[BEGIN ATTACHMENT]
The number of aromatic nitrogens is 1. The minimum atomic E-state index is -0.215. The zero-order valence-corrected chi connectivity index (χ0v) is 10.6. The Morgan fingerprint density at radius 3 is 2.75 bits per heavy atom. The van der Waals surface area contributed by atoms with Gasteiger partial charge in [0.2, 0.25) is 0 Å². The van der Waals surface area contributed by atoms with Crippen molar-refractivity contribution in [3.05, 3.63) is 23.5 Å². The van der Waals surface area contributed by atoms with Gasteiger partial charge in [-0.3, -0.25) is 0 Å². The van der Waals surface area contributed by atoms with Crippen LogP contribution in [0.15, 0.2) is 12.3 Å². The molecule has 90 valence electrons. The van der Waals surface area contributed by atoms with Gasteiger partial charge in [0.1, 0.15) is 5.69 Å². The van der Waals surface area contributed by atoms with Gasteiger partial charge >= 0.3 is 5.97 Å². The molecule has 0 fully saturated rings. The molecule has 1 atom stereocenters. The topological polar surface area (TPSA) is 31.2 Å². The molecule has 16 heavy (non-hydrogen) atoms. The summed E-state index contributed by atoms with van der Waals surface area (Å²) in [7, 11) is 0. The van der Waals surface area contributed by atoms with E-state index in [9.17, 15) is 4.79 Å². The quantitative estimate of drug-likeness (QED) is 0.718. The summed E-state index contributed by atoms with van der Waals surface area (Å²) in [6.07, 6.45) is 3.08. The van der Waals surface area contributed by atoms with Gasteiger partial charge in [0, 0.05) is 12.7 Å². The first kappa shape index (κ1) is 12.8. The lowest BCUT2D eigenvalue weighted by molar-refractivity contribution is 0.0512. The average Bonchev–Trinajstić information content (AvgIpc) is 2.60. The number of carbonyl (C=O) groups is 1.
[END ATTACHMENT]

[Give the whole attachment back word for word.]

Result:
The number of aromatic nitrogens is 1. The minimum atomic E-state index is -0.215. The zero-order valence-corrected chi connectivity index (χ0v) is 10.6. The Morgan fingerprint density at radius 3 is 2.75 bits per heavy atom. The van der Waals surface area contributed by atoms with Gasteiger partial charge in [0.2, 0.25) is 0 Å². The van der Waals surface area contributed by atoms with Crippen molar-refractivity contribution in [3.05, 3.63) is 23.5 Å². The van der Waals surface area contributed by atoms with Gasteiger partial charge in [-0.3, -0.25) is 0 Å². The van der Waals surface area contributed by atoms with Crippen LogP contribution in [0.15, 0.2) is 12.3 Å². The molecule has 90 valence electrons. The van der Waals surface area contributed by atoms with Gasteiger partial charge in [0.1, 0.15) is 5.69 Å². The van der Waals surface area contributed by atoms with Gasteiger partial charge >= 0.3 is 5.97 Å². The molecule has 0 fully saturated rings. The molecule has 1 atom stereocenters. The topological polar surface area (TPSA) is 31.2 Å². The molecule has 16 heavy (non-hydrogen) atoms. The summed E-state index contributed by atoms with van der Waals surface area (Å²) in [7, 11) is 0. The van der Waals surface area contributed by atoms with E-state index in [9.17, 15) is 4.79 Å². The quantitative estimate of drug-likeness (QED) is 0.718. The summed E-state index contributed by atoms with van der Waals surface area (Å²) in [6.07, 6.45) is 3.08. The van der Waals surface area contributed by atoms with Gasteiger partial charge in [0, 0.05) is 12.7 Å². The first kappa shape index (κ1) is 12.8. The lowest BCUT2D eigenvalue weighted by molar-refractivity contribution is 0.0512. The average Bonchev–Trinajstić information content (AvgIpc) is 2.60. The number of carbonyl (C=O) groups is 1.